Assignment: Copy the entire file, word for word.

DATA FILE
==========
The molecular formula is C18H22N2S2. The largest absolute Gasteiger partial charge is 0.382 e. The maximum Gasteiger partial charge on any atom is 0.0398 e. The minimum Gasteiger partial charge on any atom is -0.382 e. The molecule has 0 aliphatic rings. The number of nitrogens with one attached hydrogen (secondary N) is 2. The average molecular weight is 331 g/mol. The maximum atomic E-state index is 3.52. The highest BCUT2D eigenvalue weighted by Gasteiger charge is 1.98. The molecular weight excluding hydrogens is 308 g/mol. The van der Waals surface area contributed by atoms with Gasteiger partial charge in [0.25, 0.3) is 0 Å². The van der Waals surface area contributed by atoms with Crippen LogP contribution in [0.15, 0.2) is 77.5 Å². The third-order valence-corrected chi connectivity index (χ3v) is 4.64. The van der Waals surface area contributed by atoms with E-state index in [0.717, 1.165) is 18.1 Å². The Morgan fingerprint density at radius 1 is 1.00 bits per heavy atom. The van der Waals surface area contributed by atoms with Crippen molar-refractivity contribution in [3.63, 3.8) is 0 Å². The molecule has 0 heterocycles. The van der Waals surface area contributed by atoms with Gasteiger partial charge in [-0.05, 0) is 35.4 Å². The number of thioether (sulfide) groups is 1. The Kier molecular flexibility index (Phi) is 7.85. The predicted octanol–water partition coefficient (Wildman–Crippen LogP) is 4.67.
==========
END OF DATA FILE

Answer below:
The molecular formula is C18H22N2S2. The largest absolute Gasteiger partial charge is 0.382 e. The maximum Gasteiger partial charge on any atom is 0.0398 e. The minimum Gasteiger partial charge on any atom is -0.382 e. The molecule has 0 aliphatic rings. The number of nitrogens with one attached hydrogen (secondary N) is 2. The average molecular weight is 331 g/mol. The maximum atomic E-state index is 3.52. The highest BCUT2D eigenvalue weighted by Gasteiger charge is 1.98. The molecular weight excluding hydrogens is 308 g/mol. The van der Waals surface area contributed by atoms with Gasteiger partial charge in [0.25, 0.3) is 0 Å². The van der Waals surface area contributed by atoms with Crippen LogP contribution in [0.15, 0.2) is 77.5 Å². The third-order valence-corrected chi connectivity index (χ3v) is 4.64. The van der Waals surface area contributed by atoms with E-state index in [0.717, 1.165) is 18.1 Å². The Morgan fingerprint density at radius 1 is 1.00 bits per heavy atom. The van der Waals surface area contributed by atoms with Crippen molar-refractivity contribution in [3.63, 3.8) is 0 Å². The molecule has 0 heterocycles. The van der Waals surface area contributed by atoms with Gasteiger partial charge in [-0.05, 0) is 35.4 Å². The number of thioether (sulfide) groups is 1. The Kier molecular flexibility index (Phi) is 7.85. The predicted octanol–water partition coefficient (Wildman–Crippen LogP) is 4.67.